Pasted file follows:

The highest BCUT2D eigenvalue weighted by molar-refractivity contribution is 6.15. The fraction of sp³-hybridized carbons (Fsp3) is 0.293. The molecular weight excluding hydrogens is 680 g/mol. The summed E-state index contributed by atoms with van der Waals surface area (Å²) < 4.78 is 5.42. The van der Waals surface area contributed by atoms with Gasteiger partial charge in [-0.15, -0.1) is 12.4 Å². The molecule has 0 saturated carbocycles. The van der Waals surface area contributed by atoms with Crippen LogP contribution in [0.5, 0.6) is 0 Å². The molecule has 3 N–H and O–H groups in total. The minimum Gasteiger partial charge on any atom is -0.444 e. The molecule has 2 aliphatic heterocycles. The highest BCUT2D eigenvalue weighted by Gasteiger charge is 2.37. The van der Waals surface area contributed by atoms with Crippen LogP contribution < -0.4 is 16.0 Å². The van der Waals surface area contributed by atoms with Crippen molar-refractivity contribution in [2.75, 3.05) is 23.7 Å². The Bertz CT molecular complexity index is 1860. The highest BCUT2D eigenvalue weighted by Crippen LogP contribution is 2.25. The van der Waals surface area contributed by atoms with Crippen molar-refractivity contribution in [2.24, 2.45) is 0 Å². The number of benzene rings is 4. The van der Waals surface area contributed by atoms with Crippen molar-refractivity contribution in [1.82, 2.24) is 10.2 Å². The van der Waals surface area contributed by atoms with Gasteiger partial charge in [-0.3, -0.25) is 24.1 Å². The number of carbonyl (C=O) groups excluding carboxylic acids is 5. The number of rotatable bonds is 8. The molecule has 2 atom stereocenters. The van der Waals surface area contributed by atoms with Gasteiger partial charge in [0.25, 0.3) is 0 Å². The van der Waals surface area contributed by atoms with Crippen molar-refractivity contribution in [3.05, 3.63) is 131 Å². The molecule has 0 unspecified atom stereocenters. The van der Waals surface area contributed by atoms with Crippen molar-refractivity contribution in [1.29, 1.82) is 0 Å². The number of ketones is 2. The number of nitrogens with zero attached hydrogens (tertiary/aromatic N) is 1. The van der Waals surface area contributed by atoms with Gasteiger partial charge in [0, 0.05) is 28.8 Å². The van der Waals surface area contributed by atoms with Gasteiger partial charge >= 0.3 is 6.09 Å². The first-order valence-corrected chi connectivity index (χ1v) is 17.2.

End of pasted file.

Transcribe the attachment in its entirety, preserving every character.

The highest BCUT2D eigenvalue weighted by molar-refractivity contribution is 6.15. The fraction of sp³-hybridized carbons (Fsp3) is 0.293. The molecular weight excluding hydrogens is 680 g/mol. The summed E-state index contributed by atoms with van der Waals surface area (Å²) < 4.78 is 5.42. The van der Waals surface area contributed by atoms with Gasteiger partial charge in [-0.15, -0.1) is 12.4 Å². The molecule has 0 saturated carbocycles. The van der Waals surface area contributed by atoms with Crippen LogP contribution in [0.5, 0.6) is 0 Å². The molecule has 3 N–H and O–H groups in total. The minimum Gasteiger partial charge on any atom is -0.444 e. The molecule has 2 aliphatic heterocycles. The highest BCUT2D eigenvalue weighted by Gasteiger charge is 2.37. The van der Waals surface area contributed by atoms with Crippen LogP contribution < -0.4 is 16.0 Å². The van der Waals surface area contributed by atoms with Crippen molar-refractivity contribution in [2.75, 3.05) is 23.7 Å². The Bertz CT molecular complexity index is 1860. The highest BCUT2D eigenvalue weighted by Crippen LogP contribution is 2.25. The van der Waals surface area contributed by atoms with Crippen molar-refractivity contribution in [2.24, 2.45) is 0 Å². The number of benzene rings is 4. The van der Waals surface area contributed by atoms with Crippen molar-refractivity contribution in [1.82, 2.24) is 10.2 Å². The van der Waals surface area contributed by atoms with Gasteiger partial charge in [-0.3, -0.25) is 24.1 Å². The number of carbonyl (C=O) groups excluding carboxylic acids is 5. The number of rotatable bonds is 8. The molecule has 2 atom stereocenters. The van der Waals surface area contributed by atoms with Gasteiger partial charge in [0.25, 0.3) is 0 Å². The van der Waals surface area contributed by atoms with Crippen molar-refractivity contribution in [3.05, 3.63) is 131 Å². The molecule has 0 unspecified atom stereocenters. The van der Waals surface area contributed by atoms with Crippen molar-refractivity contribution in [1.29, 1.82) is 0 Å². The number of ketones is 2. The number of nitrogens with zero attached hydrogens (tertiary/aromatic N) is 1. The van der Waals surface area contributed by atoms with Gasteiger partial charge in [0, 0.05) is 28.8 Å². The van der Waals surface area contributed by atoms with Gasteiger partial charge >= 0.3 is 6.09 Å². The first-order valence-corrected chi connectivity index (χ1v) is 17.2.